My hunch is that Martin being an outsider helped his cause. It is conceivable that it would’ve been considerably harder for someone from either of the bickering groups to make them hit pause in the middle of the heated debate and go exploring.

It probably helped even more that both parties–the executives and the mining managers—shared values. Organizations tend to have enough overlap in values even for opposing factions to commit to. But what happens when common ground is hard to come by? There are at least two other types of situations when that could happen, and sometimes with high stakes.

The social

In 1974, the Denver Police Department (DPD) decided to replace its handgun ammunition. The reason: the bullets they used were lightweight and did not stop armed suspects running away from shooting back. They had insufficient ‘stopping effectiveness’ (the ability to incapacitate and prevent the person shot at from firing back). The police chief pushed for the lightweight bullets to be swapped for hollow-point ones that flattened on contact and had better stopping effectiveness.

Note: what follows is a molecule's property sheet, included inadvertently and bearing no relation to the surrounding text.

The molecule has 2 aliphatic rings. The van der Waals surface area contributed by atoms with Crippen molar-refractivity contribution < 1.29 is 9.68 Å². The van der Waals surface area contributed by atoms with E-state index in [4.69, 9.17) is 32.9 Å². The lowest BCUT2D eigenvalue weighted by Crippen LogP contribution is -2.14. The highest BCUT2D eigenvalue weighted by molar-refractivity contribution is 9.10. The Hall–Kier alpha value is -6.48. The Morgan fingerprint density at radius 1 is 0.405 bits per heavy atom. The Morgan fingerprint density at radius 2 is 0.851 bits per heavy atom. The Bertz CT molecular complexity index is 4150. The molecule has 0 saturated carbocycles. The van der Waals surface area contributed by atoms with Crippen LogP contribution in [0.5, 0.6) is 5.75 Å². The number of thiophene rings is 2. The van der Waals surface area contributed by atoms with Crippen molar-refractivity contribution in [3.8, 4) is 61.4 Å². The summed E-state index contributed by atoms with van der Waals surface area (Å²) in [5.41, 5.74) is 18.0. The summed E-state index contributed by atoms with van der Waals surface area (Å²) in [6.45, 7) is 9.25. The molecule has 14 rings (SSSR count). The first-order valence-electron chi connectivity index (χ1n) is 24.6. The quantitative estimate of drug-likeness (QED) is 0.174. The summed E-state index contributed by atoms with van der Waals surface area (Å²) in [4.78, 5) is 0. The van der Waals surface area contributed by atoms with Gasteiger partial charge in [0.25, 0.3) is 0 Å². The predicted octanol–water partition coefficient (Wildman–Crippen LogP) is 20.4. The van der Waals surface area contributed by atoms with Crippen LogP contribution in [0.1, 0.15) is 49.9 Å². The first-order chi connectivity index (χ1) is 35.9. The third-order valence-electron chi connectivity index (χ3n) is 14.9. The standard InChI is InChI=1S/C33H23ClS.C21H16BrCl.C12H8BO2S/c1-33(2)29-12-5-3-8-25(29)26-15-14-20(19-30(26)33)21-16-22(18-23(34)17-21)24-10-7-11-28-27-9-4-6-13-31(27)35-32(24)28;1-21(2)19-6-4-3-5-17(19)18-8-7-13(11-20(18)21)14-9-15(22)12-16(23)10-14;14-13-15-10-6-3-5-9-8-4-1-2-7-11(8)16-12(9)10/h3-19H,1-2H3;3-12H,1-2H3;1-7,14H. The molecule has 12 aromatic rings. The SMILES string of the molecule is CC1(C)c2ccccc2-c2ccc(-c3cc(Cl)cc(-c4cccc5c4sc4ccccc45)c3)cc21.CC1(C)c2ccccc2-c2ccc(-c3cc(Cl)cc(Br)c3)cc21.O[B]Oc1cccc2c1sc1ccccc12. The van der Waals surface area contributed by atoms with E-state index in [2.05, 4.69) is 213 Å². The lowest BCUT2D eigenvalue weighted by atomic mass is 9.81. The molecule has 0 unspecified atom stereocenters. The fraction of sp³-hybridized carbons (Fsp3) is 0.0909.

The American Civil Liberties Union and other minority groups challenged this recommendation on the ground that the proposed bullets were more lethal not just for suspects but for bystanders caught in the crossfire. Both parties were locked in a stalemate. The matter was brought to the Denver City Council.

The Council reached out to Professor Kenneth Hammond from the University of Colorado. Professor Hammond studied human judgment for a living. In a 1976 paper published in Science, Prof Hammond points at the adversarial approach the cops and citizens adopted and a common consequence of such an approach.